Reducing Radiation from Medical X-rays (Consumer Update)

Reducing Radiation from Medical X-rays (Consumer Update)


This “Consumer Update” is
brought to you by the U.S. Food & Drug
Administration. X-rays are used more often
and on more people today than ever before. That’s because they are
extremely effective in the assessment of injuries
and early detection of diseases, and they are
readily available in doctor’s offices,
clinics and hospitals Some parts of our bodies
absorb x-rays more than others. That’s why parts of
an x-ray may appear white and others may appear black. The benefits of medical
x-rays far outweigh the risks. Although the chances of
being harmed by medical x-rays is extremely
small, there is a slight increase in the chance of
developing cancer later in life, and skin burns
and cataracts can occur following prolonged
exposure or very high doses. It is the radiation dose
absorbed by the patient that contributes to the
patient dose. Some examinations
expose the patient to higher radiation doses than others. FDA works to reduce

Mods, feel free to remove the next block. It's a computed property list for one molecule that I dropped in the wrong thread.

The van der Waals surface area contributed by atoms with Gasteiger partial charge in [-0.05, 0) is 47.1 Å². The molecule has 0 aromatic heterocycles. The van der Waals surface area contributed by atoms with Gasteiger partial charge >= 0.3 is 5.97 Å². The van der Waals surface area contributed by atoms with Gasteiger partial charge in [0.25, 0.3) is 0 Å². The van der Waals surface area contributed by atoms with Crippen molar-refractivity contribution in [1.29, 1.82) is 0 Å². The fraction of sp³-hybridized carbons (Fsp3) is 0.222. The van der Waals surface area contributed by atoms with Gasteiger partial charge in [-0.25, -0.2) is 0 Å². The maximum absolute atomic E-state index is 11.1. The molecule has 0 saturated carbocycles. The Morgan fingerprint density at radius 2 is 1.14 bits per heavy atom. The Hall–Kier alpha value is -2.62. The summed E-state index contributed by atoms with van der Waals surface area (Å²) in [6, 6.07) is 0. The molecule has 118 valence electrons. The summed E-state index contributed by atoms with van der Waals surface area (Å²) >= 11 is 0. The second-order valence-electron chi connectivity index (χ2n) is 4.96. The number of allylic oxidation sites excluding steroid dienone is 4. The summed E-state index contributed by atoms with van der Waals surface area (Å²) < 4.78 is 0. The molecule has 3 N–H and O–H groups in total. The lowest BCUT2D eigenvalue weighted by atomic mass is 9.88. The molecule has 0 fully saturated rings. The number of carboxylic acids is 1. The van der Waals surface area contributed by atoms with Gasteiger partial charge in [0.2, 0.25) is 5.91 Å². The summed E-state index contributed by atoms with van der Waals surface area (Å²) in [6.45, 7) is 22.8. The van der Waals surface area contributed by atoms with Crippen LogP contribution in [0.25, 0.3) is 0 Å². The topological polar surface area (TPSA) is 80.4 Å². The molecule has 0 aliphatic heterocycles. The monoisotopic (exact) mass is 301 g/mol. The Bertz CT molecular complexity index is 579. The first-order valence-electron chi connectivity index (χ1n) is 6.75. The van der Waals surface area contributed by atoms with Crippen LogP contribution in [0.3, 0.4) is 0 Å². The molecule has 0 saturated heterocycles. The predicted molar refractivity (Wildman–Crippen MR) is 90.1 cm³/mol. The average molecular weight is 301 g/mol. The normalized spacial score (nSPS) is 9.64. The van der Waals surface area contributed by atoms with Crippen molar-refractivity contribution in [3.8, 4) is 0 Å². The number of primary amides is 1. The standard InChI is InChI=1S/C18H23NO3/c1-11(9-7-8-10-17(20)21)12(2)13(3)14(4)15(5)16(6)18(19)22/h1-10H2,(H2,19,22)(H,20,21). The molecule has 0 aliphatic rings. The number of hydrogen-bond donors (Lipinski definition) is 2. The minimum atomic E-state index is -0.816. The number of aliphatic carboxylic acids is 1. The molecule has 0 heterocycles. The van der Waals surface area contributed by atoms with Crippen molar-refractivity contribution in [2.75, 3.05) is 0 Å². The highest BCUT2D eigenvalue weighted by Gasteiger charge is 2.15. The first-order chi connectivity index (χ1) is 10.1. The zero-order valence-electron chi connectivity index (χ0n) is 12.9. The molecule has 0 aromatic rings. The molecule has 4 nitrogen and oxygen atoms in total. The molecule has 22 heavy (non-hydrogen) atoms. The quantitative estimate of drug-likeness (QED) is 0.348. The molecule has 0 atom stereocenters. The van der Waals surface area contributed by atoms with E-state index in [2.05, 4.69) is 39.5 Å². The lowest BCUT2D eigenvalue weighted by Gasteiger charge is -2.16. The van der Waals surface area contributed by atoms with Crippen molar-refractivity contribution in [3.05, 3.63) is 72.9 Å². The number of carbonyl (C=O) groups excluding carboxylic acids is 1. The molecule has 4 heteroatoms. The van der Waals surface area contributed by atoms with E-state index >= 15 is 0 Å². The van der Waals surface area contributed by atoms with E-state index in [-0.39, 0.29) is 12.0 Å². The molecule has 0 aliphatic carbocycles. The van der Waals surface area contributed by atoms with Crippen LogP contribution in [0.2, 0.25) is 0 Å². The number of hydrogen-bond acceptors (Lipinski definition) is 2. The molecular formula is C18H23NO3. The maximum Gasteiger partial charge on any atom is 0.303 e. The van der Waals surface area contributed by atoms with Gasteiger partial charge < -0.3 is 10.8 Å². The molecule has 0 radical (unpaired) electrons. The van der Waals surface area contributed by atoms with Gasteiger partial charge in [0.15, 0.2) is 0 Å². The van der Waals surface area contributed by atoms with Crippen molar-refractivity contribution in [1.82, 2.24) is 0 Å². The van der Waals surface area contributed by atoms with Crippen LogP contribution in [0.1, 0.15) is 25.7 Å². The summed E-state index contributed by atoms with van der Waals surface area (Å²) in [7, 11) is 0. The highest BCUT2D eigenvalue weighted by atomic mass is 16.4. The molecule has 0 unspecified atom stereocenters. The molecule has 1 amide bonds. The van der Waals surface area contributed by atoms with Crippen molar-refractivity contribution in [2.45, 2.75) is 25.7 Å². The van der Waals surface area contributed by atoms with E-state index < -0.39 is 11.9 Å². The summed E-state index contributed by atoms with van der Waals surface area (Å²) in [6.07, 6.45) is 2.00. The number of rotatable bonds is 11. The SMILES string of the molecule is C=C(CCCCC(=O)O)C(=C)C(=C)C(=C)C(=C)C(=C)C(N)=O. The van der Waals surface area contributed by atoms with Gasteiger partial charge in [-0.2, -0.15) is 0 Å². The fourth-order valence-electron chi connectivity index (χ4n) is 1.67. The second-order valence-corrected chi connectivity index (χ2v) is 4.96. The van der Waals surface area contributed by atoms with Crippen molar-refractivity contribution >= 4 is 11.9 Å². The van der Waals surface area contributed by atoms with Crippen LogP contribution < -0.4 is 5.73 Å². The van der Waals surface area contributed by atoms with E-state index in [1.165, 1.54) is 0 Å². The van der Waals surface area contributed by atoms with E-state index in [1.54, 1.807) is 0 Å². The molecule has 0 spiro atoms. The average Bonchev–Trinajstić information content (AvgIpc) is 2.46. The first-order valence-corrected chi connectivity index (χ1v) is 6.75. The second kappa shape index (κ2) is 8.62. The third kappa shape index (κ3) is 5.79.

radiation doses to the public while preserving
image quality by establishing safety
standards for x-ray equipment, recommending
good practices and conducting educational
activities aimed at minimizing
unnecessary exposure. In addition, we work
with states to annually inspect mammography
facilities and test equipment. As a patient and consumer,
you have an important role in reducing your risks
from medical X-rays. FDA recommends that you Ask how an X-ray will help
and if there other options that might be
as effective. Don’t refuse or
insist on an X-ray. The risk of NOT having a
needed X-ray is greater than the small risk
from radiation. At the same time, don’t
demand an unnecessary X-ray. Tell the technologist
if you are or might be pregnant. Ask if a protective
shield can be used-a lead apron or other shield
may be appropriate. And finally, know
your X-ray history. You should keep a list of your
x-ray examinations and provide that to your health care
professional. That way you will help reduce the risk of unnecessary exposure due to
duplicate x-ray examinations. For more information on
this and other health topics, visit
FDA.GOV/Consumer


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